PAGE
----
Julianne decided that she would take matters into her own hands--literally--and took the load of clothes out of the washer and began washing them by hand in the sink . . .
And so the devil in me forced me to begin taking pictures while offering 'helpful' comments and the occasional back rub . . . lol.
Julianne's 'I'm very happy face.'
I decided to call the university department secretary to let her know about the problem. Me being the independent spirit that I am I wanted to wait until Monday before calling for 'official assistance' from anybody. I explained what was going on, and then said that I was going to wait and see if the ice melted . . .
Exhibit A -- Cold Water Pipe
I decided to add some pics of the balcony and how the 'walls' of the balcony are ALL glass. This is NOT a good material for insulating a space. It is generally a very cold experience for Julianne or I when we have to open the door leading from the kitchen to the balcony aka laundry room to do our laundry.
Besides glass not being a great insulator there's also a HOLE in one of the windows--it's pretty likely this was done deliberately to allow gases and other exhaust fumes from the utility closet to escape. Ventilation design in apartments is a little lacking over here.
About two minutes after getting off the phone with the secretary she calls me back to tell me that the apartment complex office's maintenance guy is on his way over--all this after me just saying to her not to call anybody about the issue until Monday . . .
I know the intentions were good but I was a little annoyed that my instructions were ignored. So I warned Julianne we were about to have a visitor.
I turned on the washer so that I could show the maintenance guy what the problem was.
When he arrived he began speaking to me in lightning fast Korean . . . yep, I understood every word he was saying--NOT! I called the secretary back and she was very helpful with translating what was going on . . .
The maintenance guy, let's call him "Korea-dundee" (he was wearing a cool bush hat), began looking at the washer and opened up the utility closet.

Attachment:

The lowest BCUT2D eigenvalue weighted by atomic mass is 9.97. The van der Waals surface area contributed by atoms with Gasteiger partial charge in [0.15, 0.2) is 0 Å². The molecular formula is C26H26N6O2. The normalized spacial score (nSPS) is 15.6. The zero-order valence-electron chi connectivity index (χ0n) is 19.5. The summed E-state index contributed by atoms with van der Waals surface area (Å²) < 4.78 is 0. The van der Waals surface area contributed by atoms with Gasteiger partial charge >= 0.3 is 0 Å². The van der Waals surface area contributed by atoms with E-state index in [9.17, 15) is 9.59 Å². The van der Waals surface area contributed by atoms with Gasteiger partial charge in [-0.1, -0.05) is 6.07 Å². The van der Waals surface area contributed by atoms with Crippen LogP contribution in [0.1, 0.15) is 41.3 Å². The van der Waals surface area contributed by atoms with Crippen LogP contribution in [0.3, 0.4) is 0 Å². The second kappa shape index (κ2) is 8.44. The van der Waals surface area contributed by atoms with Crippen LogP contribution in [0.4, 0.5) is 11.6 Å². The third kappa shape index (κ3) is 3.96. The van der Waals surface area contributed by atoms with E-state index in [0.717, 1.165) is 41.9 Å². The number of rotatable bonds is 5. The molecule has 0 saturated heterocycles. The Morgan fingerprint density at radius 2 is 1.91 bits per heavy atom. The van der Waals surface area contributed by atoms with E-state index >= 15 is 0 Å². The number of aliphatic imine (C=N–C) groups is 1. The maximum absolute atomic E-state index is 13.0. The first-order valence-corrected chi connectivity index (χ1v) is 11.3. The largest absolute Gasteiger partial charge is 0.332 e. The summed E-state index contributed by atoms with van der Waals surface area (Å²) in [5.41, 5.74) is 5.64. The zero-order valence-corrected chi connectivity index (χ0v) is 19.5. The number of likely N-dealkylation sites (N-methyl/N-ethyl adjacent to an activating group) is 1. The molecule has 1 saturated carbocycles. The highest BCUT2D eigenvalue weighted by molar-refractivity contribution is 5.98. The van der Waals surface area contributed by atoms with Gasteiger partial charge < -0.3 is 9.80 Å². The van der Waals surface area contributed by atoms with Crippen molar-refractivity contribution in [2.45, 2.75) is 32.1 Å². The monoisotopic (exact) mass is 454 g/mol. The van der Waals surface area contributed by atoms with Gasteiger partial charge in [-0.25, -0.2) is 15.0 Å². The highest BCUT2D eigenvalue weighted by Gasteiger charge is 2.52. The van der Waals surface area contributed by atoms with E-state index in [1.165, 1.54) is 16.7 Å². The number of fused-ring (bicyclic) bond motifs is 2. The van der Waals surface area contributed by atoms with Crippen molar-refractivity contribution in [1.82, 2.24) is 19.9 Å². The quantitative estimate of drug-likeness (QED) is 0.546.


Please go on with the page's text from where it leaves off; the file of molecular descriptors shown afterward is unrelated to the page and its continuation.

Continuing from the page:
He did a few tests of different parts . . . one of which involved unscrewing the water hose from this tap that is fed by the bigger pipe that comes out of the wall . . .
He twisted the tap wide open, went into the utility closet and did something, and then water began to gush out onto the floor--something I'm still not used to in Korea even though there's a drain in the floor. When I see water gushing onto the floor in a laundry room I usually think it's a 'bad' thing (it's a Canadian cultural mindset) . . . in this case seeing water coming out was good because it meant that the pipe wasn't full of ice-blockage.
Having established that there wasn't a freezing issue he then unscrewed the water hose feeding the washing machine . . .
. . . and found the source of the problem--small particles of dirt and tiny stones had filled this washer/filter so that it was blocking the flow of water into the washer . . . I think he found it funny when I asked him to hold up the washer so I could take a picture . . . lol.
After flushing out the dirt and putting the filter back into it's place, screwing the hose back onto the washer . . . presto! Water flowage!
I guess the thing I came away from this experience with is that I still need to work on how I assess a situation/crisis in Korea and when I need to ask for help/let people help me without my informed and expressed consent. If I had waited and kept trying to use the space heater to thaw the NOT frozen pipe I would have had to wait until Monday to get the washing machine fixed--none of which was necessary . . .
I wasn't really freaked out by the whole situation because back on Ganghwa Island in my first year in Korea the water pipes actually did freeze for 2-3 days at a time--TWICE--and I had no water for showering, using the toilet, and washing clothes . . . but that's another story I'll blog about some other time.
It's the weekend, and it's snowy outside--woohoo!